4 core foundations of an everlasting loving healthy relationship and life

#1 Self-acceptance

The worst loneliness is to not be comfortable with yourself.”-Mark Twain

How can we accept the other person effectively before we have learned to accept ourselves unconditionally? When you accept yourself conditionally, you cannot love another unconditionally, because why give someone else something you do not have? Self-acceptance works wonders.

Once you start accepting yourself, you become more spontaneous and natural.

Self-acceptance is what allows you both to be authentic. You both can finally relax, and allow more of the inner, real you to be seen.

And naturally, your partner then feels accepted. And as your partner feels accepted, they will naturally be receptive to your needs.

#2 Communication

The most important thing in communication is hearing what isn’t said. — Peter Drucker

You may think you learn a lot about a person by observing them, but you need to communicate. You need to communicate and make your obseervation in small chunk as they come to your mind. Don’t bottle up and explode. Open up to one another.

If you drop a can of soda, and then attempt to open it in one go, the soda will explode out, and most of the soda will end up on the floow. But if you drop the can, and then slowly open it, you’ll let the volatile gas come out little by little, and then you enjoy the ‘soda.’

Communicating well together builds trust.

The work of building trust happens slowly as you move through life.

The reality is that trust is built slowly over time. The basis of trust is really the idea of attunement.

#3 Forgiveness

There is no love without forgiveness, and there is no forgiveness without love. — Brynt H. McGill

When partners practice forgiveness, fully aware that both individuals are capable of hurting and making mistakes, their marital bond becomes stronger.

Keeping count of past wrongs wears both partners down and makes way for hate and extreme bitterness into the relationship.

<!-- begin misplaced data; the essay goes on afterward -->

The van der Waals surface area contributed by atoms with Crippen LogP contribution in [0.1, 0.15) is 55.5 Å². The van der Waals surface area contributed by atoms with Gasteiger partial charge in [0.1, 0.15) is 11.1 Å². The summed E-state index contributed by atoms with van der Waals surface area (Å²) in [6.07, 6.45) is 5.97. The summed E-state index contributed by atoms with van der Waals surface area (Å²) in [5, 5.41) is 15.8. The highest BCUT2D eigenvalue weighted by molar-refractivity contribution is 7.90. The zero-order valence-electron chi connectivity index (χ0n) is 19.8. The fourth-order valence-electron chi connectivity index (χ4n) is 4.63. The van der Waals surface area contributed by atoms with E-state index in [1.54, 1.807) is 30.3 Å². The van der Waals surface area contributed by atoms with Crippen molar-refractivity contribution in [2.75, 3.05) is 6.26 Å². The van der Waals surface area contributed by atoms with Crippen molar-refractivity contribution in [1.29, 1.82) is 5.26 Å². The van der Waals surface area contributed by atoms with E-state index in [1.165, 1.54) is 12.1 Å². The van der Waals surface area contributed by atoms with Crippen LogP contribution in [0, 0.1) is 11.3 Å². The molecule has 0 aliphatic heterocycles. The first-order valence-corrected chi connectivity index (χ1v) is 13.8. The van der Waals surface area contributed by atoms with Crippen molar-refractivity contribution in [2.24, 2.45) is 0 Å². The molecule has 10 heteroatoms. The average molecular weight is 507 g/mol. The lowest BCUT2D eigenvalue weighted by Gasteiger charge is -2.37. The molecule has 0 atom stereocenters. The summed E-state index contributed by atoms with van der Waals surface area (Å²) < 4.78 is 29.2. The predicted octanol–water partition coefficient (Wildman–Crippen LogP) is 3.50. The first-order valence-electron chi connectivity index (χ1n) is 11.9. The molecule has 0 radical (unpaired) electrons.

Your partner is a human being with weaknesses, just like you. With forgiveness granted generously toward each other comes another chance to make new beginnings

#4 Friendship

Marriage, ultimately, is the practice of becoming passionate friends. — Harville Hendrix

The word “friendship” conjures up thoughts of honesty, vulnerability, trust, companionship, and mutual respect. It also implies an investment of time and energy. When you are friends with your partner, you have mutual respect for and enjoyment of each other’s company. And I think that is a vital part of a happy marriage.

C.S. Lewis said of friendship: “It is when we are doing things together that friendship springs up — painting, sailing ships, praying, philosophizing, and fighting shoulder to shoulder. Friends look in the same direction.” When you and your partner value your friendship, when you have arguments it is less about who wins the argument, and more about coming to an amicable solution.

It is not a lack of love, but of friendship, that usually catalyzes an unhappy marriage.

So, if you are friends with your partner in the true sense of the word, that is a sign that should you get married. You will be able to sail through whatever storms may come your way.

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Mark Justin

Mark Justin

Interest in FinTech, Deep Tech, Social Psychology, Neuroscience & Neuropsychology, Health and Longivity, and Global Polictics.